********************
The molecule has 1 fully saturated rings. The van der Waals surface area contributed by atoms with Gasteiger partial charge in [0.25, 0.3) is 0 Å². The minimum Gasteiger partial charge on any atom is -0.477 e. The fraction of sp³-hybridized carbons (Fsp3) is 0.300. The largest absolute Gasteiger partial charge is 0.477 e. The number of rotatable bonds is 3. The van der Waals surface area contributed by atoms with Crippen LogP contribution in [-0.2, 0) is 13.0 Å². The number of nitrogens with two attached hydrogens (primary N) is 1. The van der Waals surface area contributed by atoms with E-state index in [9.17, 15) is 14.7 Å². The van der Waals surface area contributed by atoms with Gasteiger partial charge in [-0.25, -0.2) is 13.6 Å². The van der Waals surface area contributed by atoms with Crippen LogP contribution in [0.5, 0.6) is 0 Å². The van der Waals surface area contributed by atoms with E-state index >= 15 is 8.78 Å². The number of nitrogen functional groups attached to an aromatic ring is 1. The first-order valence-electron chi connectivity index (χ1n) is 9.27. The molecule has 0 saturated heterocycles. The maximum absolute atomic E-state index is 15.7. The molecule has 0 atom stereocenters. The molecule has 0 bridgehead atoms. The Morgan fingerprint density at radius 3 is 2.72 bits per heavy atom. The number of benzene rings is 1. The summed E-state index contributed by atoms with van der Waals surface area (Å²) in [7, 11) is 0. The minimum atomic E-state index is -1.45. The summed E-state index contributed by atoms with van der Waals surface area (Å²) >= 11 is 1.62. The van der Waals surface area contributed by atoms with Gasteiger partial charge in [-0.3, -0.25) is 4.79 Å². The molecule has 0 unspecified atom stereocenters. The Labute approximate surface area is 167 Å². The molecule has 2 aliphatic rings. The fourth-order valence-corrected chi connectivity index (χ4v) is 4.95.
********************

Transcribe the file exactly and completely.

The molecule has 1 fully saturated rings. The van der Waals surface area contributed by atoms with Gasteiger partial charge in [0.25, 0.3) is 0 Å². The minimum Gasteiger partial charge on any atom is -0.477 e. The fraction of sp³-hybridized carbons (Fsp3) is 0.300. The largest absolute Gasteiger partial charge is 0.477 e. The number of rotatable bonds is 3. The van der Waals surface area contributed by atoms with Crippen LogP contribution in [-0.2, 0) is 13.0 Å². The number of nitrogens with two attached hydrogens (primary N) is 1. The van der Waals surface area contributed by atoms with E-state index in [9.17, 15) is 14.7 Å². The van der Waals surface area contributed by atoms with Gasteiger partial charge in [-0.25, -0.2) is 13.6 Å². The van der Waals surface area contributed by atoms with Crippen LogP contribution in [0.5, 0.6) is 0 Å². The van der Waals surface area contributed by atoms with E-state index >= 15 is 8.78 Å². The number of nitrogen functional groups attached to an aromatic ring is 1. The first-order valence-electron chi connectivity index (χ1n) is 9.27. The molecule has 0 saturated heterocycles. The maximum absolute atomic E-state index is 15.7. The molecule has 0 atom stereocenters. The molecule has 0 bridgehead atoms. The Morgan fingerprint density at radius 3 is 2.72 bits per heavy atom. The number of benzene rings is 1. The summed E-state index contributed by atoms with van der Waals surface area (Å²) in [7, 11) is 0. The minimum atomic E-state index is -1.45. The summed E-state index contributed by atoms with van der Waals surface area (Å²) >= 11 is 1.62. The van der Waals surface area contributed by atoms with Gasteiger partial charge in [-0.3, -0.25) is 4.79 Å². The molecule has 0 unspecified atom stereocenters. The Labute approximate surface area is 167 Å². The molecule has 2 aliphatic rings. The fourth-order valence-corrected chi connectivity index (χ4v) is 4.95.